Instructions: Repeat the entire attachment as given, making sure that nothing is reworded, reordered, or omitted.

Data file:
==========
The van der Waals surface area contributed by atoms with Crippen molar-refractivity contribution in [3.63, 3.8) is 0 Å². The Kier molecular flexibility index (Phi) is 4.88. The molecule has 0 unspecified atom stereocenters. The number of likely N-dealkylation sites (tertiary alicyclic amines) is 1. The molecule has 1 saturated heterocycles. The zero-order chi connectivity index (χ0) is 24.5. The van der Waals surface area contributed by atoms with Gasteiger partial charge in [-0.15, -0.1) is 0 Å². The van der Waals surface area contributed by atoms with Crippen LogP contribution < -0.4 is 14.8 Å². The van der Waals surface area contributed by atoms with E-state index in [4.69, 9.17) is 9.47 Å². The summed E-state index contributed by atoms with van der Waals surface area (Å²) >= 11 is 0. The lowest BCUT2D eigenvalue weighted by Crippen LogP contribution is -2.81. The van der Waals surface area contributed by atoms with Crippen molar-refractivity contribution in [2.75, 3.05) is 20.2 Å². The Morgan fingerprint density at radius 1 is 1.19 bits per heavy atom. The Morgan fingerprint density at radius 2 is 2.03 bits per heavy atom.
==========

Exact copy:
The van der Waals surface area contributed by atoms with Crippen molar-refractivity contribution in [3.63, 3.8) is 0 Å². The Kier molecular flexibility index (Phi) is 4.88. The molecule has 0 unspecified atom stereocenters. The number of likely N-dealkylation sites (tertiary alicyclic amines) is 1. The molecule has 1 saturated heterocycles. The zero-order chi connectivity index (χ0) is 24.5. The van der Waals surface area contributed by atoms with Gasteiger partial charge in [-0.15, -0.1) is 0 Å². The van der Waals surface area contributed by atoms with Crippen LogP contribution < -0.4 is 14.8 Å². The van der Waals surface area contributed by atoms with E-state index in [4.69, 9.17) is 9.47 Å². The summed E-state index contributed by atoms with van der Waals surface area (Å²) >= 11 is 0. The lowest BCUT2D eigenvalue weighted by Crippen LogP contribution is -2.81. The van der Waals surface area contributed by atoms with Crippen molar-refractivity contribution in [2.75, 3.05) is 20.2 Å². The Morgan fingerprint density at radius 1 is 1.19 bits per heavy atom. The Morgan fingerprint density at radius 2 is 2.03 bits per heavy atom.